Grover’s been working on nefarious cables for a while. Earlier prototypes from last year were born from Mr. Self Destruct: a self-destructing USB keystroke injector that can be programmed to do things on a computer and then to explode. In a Hak5 video posted in May 2018, he shows how he put one of those early prototypes together.
That prototype was practically indistinguishable from cables you see lying around in conference rooms. It did have a repair cap on the business end that was fatter than an unadulterated cable, but you’d likely have needed to put the two side by side to notice any difference.
Now that Grover has refined his design, that difference has vanished. He says the bad and the good cables are now indistinguishable.
Oh, and about that condom…
Sorry, but Grover popped a hole in that safety dongle …by creating a BadUSB Condom.
#3 - BadUSB Cables wouldn't be complete without BadUSB Condoms.— _MG_ (@_MG_) January 13, 2018
Tempted to get a run of these made for the vendor area at the next security con. pic.twitter.com/Iq8HHSV7qG
You may ask, how practical is it to get both the bad cable and the popped USB condom into the vicinity of a target system? Let’s hope we never find out.
10 comments on “Evil USB O.MG cable opens up Wi-Fi to remote attacks”
So how would I go about detecting one of these once it was plugged in?
It would show up as a different device (or as a bunch of extra devices) that you didn’t expect – my guess is there’s a USB hub in the rogue cable, plus a keyboard/mouse you weren’t expecting.
On a Mac, you can use
ioregto show your “before and after” USB state. On Linux, there’s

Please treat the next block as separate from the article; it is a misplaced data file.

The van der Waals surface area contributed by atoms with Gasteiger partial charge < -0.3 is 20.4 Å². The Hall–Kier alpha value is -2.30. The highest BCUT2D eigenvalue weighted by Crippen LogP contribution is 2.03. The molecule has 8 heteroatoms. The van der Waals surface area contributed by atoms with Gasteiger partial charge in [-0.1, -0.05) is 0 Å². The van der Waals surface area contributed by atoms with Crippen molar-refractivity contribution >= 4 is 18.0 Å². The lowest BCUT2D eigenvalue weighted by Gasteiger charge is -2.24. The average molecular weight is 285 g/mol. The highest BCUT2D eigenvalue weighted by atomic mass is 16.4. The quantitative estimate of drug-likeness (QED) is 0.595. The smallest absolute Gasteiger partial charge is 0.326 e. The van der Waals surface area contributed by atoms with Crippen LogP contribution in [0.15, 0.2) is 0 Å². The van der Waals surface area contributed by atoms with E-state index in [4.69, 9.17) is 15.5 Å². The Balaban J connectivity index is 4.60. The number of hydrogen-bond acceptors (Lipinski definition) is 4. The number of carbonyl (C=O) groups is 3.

lsusbto give you similar feedback. On Windows you can use Device Manager, or find and download a tool called
For example, on my MacBook (the ultra-cool superslim sort with one USB-C port), I get:
But when I plug a vanilla USB-A-to-Lightning (iPhone) cable into the USB-A port instead, I would expect to see the same as having nothing plugged in, because the cable isn’t supposed to present itself as a device in its own right. And that’s what I see:
And if I remove the HDMI dongle and just plug in my USB-C-to-USB-A adapter cable, I would expect the same as having nothing plugged in, as long as there’s nothing plugged into the converter cable. Which is what happens:
So presumably this device, like other HID’s, is exempt from detection by Sophos’ Device Control?
I think so – USBs currently don’t have any cryptographically (or even semicryptographically) sound way of telling them apart, so HIDs are HIDs. (Ironically, this is how products like the Yubikey work without drivers – your system accepts them as keyboards so they can enter data into any app that accepts keyboard input.)
You might like this podcast (first topic is USB-C authentication and identification, starts at 3’35”), by the way:
Current proposals to make USB-C devices more cryptographically accountable are provoking a backlash of people saying that this system could also be used for DRM and to force you to buy “more expensive spare parts”… six steps forward, half-a-dozen steps back, as it were.
Interesting article Paul. Scary, but interesting. I guess you’d have to make sure you plug the cable into the computer USB port before connecting it up to a device (smart phone etc) to see if you get your tell tale “device detected” alert but that’s not a great defence. Or a defence at all if it comes to that.
It’s a good enough defence, I guess – assuming that you have any and all operating system automount and autorun features turned off so that if there is a rogue device buried in the cable it doesn’t get to do anything without you realising.
So, maybe build a charger and load device (looks like a thumb drive) that you could plug these or any other USB cable into, that can run enough power to cook any circuit, but not enough to burn the wires. Call it a “O.MGCC” (CC for Cable Cooker). Send me a couple cables and I will build one on a weekend for you.
Great article! I have a question, though. In the third paragraph you mention that Grover used a USB-C cable. Is it suppose to state USB-A? In the video it looks like a USB-A.
Didn’t Edward Snowden warn us of these years ago??